Famed attorney F. Lee Bailey, perhaps best-known for his role as part of O.J. Simpson’s “Dream Team” of attorneys Robert Shapiro, Johnny Cochrane, Robert Kardashian, and a cavalcade of courtroom characters, has passed away. According to TMZ (which is the celebrity version of the Central Intelligence Agency minus the bungled coups and experiments on citizens):

Bailey’s oldest son, Bendrix Lee Bailey, tells TMZ … F. Lee died Thursday morning in Georgia, where he was in hospice.

He says his father’s death was NOT related to COVID-19, and the family is chalking it up to old age.

Bendrix also says Bailey didn’t want a funeral, and he’ll most likely be cremated — but the family is considering a celebration of life.

O.J. Simpson (aka “The Juice”) commented on the passing of one of the men who successfully defended him from a double homicide case. “The Juice” apparently took time from his never-ending quest to find the killers of Nicole Simpson and Ron Goldman to pay tribute to Bailey:

Francis Lee Bailey, Jr. was born on June 10, 1933. No sissy Mary crybaby, Bailey served in the Marines as a jet fighter pilot and later, as a legal officer. After his service, Bailey attended the Boston University School of Law and big things soon awaited him. F. Lee rose to fame in the 1960s as one of the world’s top-flight (no pun intended) defense attorneys. He represented a number of high-profile criminal defendants, culminating in his role in the O.J. Simpson double-murder case that became known as “The Trial of the Century.” Bailey’s legendary cross-examination of Los Angeles detective Mark Fuhrman is often cited as a key moment in the trial and one that helped lead to O.J.’s acquittal.

If your ass was in a sling, Francis Lee Bailey Jr. was the man to call

The New York Post reported on some of his career highlights as well as his celebrity outside the courtroom:

Known for his flamboyant style and bulldog courtroom tactics, Bailey’s cadre of high-profile clients also included the Boston serial-killer Albert DeSalvo, heiress Patty Hearst and neurosurgeon Sam Sheppard, whose arrest for his wife’s murder inspired the 1993 blockbuster “The Fugitive.”In the 1960s, he hosted “Good Company,” a celebrity interview show, and was also the frontman of “Lie Detector,” another TV-series that aired in the 1980s.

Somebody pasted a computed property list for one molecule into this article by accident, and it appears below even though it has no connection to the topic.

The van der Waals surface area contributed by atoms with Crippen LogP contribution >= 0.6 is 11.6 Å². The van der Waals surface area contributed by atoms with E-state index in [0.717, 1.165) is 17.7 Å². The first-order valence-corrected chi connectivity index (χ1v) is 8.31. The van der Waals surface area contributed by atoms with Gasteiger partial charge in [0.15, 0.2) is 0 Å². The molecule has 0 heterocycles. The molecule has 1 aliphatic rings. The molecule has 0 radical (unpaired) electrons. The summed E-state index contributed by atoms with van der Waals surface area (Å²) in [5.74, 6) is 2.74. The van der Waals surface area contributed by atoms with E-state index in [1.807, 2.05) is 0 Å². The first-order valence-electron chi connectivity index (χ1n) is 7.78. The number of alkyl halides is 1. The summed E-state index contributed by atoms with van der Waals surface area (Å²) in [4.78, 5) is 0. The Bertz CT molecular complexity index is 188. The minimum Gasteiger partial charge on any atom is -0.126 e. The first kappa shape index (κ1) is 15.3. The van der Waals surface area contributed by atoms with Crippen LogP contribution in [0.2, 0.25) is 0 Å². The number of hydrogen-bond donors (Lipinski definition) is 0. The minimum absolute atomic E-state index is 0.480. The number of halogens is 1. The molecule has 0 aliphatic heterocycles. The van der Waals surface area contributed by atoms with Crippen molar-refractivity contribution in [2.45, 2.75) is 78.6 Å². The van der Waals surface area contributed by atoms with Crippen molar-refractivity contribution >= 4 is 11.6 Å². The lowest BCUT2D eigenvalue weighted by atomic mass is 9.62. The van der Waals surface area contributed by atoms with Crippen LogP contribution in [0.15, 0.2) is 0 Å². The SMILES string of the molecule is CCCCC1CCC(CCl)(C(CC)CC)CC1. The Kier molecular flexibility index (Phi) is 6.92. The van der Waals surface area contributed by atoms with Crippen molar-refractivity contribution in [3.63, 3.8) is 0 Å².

Lie Detector was a fun series that ran after the network news and before prime-time programming and a forerunner of reality TV. Bailey would bring in a controversial subject and grill them about a topic in the public eye ranging from asking the hairdresser for then-President Ronald Reagan whether “The Gipper” used hair dye to asking motorcycle daredevil Evel Knievel whether he’d aborted his infamous rocket sled jump over Snake River Canyon.

It wasn’t all fun and games and later in life, F. Lee Bailey lost his license to practice law. The New York Post article on Bailey’s demise noted:

Bailey was disbarred in Florida and Massachusetts in 2001 and 2003 for misconduct while defending Claude Louis DuBoc, an accused marijuana dealer. He declared bankruptcy in 2017.

As a former attorney myself (see my prison memoir Laughing All the Way to the Bank (Robbery): How an Attorney Survived Prison (you didn’t think I was going to write about F. Lee without plugging my book now did you?), I can understand it’s easy to lose your way. That doesn’t justify any misbehavior but all you can do is learn from your past and make amends.

According to the TMZ.com article, Bailey was married 4 times and had 3 children.


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